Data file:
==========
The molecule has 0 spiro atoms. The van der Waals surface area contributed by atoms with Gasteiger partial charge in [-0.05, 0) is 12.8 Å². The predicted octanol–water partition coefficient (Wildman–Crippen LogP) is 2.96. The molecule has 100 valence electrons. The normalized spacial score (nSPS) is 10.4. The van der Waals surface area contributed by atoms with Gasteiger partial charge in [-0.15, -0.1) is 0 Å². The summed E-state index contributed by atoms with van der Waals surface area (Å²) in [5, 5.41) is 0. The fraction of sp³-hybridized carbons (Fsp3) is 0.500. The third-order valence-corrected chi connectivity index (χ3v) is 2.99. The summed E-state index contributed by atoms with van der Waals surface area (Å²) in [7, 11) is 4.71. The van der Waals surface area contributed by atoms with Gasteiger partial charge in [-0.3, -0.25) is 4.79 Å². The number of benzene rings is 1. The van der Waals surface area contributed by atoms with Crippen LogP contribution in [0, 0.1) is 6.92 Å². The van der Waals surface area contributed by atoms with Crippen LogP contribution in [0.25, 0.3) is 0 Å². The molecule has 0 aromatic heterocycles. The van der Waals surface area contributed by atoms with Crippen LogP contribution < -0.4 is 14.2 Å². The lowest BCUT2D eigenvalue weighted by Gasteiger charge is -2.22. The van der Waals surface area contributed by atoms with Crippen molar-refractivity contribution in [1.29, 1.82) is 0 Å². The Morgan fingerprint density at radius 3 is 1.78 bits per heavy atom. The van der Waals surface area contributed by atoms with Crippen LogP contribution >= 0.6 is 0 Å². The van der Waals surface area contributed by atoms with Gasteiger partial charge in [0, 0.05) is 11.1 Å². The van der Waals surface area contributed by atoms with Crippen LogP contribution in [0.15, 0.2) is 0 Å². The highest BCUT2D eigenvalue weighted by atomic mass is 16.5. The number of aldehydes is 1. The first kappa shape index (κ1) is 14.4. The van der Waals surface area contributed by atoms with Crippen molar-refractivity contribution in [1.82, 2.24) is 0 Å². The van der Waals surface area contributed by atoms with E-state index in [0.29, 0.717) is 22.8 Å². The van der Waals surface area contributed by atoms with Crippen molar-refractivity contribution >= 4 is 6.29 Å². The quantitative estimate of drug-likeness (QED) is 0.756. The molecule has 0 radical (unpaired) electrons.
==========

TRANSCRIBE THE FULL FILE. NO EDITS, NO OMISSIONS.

The molecule has 0 spiro atoms. The van der Waals surface area contributed by atoms with Gasteiger partial charge in [-0.05, 0) is 12.8 Å². The predicted octanol–water partition coefficient (Wildman–Crippen LogP) is 2.96. The molecule has 100 valence electrons. The normalized spacial score (nSPS) is 10.4. The van der Waals surface area contributed by atoms with Gasteiger partial charge in [-0.15, -0.1) is 0 Å². The summed E-state index contributed by atoms with van der Waals surface area (Å²) in [5, 5.41) is 0. The fraction of sp³-hybridized carbons (Fsp3) is 0.500. The third-order valence-corrected chi connectivity index (χ3v) is 2.99. The summed E-state index contributed by atoms with van der Waals surface area (Å²) in [7, 11) is 4.71. The van der Waals surface area contributed by atoms with Gasteiger partial charge in [-0.3, -0.25) is 4.79 Å². The number of benzene rings is 1. The van der Waals surface area contributed by atoms with Crippen LogP contribution in [0, 0.1) is 6.92 Å². The van der Waals surface area contributed by atoms with Crippen LogP contribution in [0.25, 0.3) is 0 Å². The molecule has 0 aromatic heterocycles. The van der Waals surface area contributed by atoms with Crippen LogP contribution < -0.4 is 14.2 Å². The lowest BCUT2D eigenvalue weighted by Gasteiger charge is -2.22. The van der Waals surface area contributed by atoms with Crippen molar-refractivity contribution in [1.29, 1.82) is 0 Å². The Morgan fingerprint density at radius 3 is 1.78 bits per heavy atom. The van der Waals surface area contributed by atoms with Crippen LogP contribution >= 0.6 is 0 Å². The van der Waals surface area contributed by atoms with Gasteiger partial charge in [0, 0.05) is 11.1 Å². The van der Waals surface area contributed by atoms with Crippen LogP contribution in [0.15, 0.2) is 0 Å². The highest BCUT2D eigenvalue weighted by atomic mass is 16.5. The number of aldehydes is 1. The first kappa shape index (κ1) is 14.4. The van der Waals surface area contributed by atoms with Crippen molar-refractivity contribution in [1.82, 2.24) is 0 Å². The van der Waals surface area contributed by atoms with E-state index in [0.29, 0.717) is 22.8 Å². The van der Waals surface area contributed by atoms with Crippen molar-refractivity contribution >= 4 is 6.29 Å². The quantitative estimate of drug-likeness (QED) is 0.756. The molecule has 0 radical (unpaired) electrons.